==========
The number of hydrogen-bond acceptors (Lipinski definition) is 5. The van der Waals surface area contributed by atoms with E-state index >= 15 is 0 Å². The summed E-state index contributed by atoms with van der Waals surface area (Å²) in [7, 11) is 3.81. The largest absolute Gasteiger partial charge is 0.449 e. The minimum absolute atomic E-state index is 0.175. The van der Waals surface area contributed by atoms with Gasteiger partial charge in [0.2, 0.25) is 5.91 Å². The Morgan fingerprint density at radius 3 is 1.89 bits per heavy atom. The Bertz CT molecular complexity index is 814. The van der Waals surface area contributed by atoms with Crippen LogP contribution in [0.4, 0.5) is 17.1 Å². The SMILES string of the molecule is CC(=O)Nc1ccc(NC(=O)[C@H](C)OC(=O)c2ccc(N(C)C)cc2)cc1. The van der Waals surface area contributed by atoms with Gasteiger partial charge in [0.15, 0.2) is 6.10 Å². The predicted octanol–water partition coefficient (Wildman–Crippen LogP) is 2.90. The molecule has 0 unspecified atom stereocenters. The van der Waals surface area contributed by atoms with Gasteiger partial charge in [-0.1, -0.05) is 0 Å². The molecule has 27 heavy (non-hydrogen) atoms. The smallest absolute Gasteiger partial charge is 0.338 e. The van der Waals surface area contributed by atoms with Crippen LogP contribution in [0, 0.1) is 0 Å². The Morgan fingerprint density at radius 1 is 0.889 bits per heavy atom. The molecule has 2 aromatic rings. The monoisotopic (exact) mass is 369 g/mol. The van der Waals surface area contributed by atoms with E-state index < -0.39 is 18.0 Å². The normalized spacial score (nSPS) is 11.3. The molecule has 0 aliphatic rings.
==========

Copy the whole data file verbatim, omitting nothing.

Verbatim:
The number of hydrogen-bond acceptors (Lipinski definition) is 5. The van der Waals surface area contributed by atoms with E-state index >= 15 is 0 Å². The summed E-state index contributed by atoms with van der Waals surface area (Å²) in [7, 11) is 3.81. The largest absolute Gasteiger partial charge is 0.449 e. The minimum absolute atomic E-state index is 0.175. The van der Waals surface area contributed by atoms with Gasteiger partial charge in [0.2, 0.25) is 5.91 Å². The Morgan fingerprint density at radius 3 is 1.89 bits per heavy atom. The Bertz CT molecular complexity index is 814. The van der Waals surface area contributed by atoms with Crippen LogP contribution in [0.4, 0.5) is 17.1 Å². The SMILES string of the molecule is CC(=O)Nc1ccc(NC(=O)[C@H](C)OC(=O)c2ccc(N(C)C)cc2)cc1. The van der Waals surface area contributed by atoms with Gasteiger partial charge in [0.15, 0.2) is 6.10 Å². The predicted octanol–water partition coefficient (Wildman–Crippen LogP) is 2.90. The molecule has 0 unspecified atom stereocenters. The van der Waals surface area contributed by atoms with Gasteiger partial charge in [-0.1, -0.05) is 0 Å². The molecule has 27 heavy (non-hydrogen) atoms. The smallest absolute Gasteiger partial charge is 0.338 e. The van der Waals surface area contributed by atoms with Crippen LogP contribution in [0, 0.1) is 0 Å². The Morgan fingerprint density at radius 1 is 0.889 bits per heavy atom. The molecule has 2 aromatic rings. The monoisotopic (exact) mass is 369 g/mol. The van der Waals surface area contributed by atoms with E-state index < -0.39 is 18.0 Å². The normalized spacial score (nSPS) is 11.3. The molecule has 0 aliphatic rings.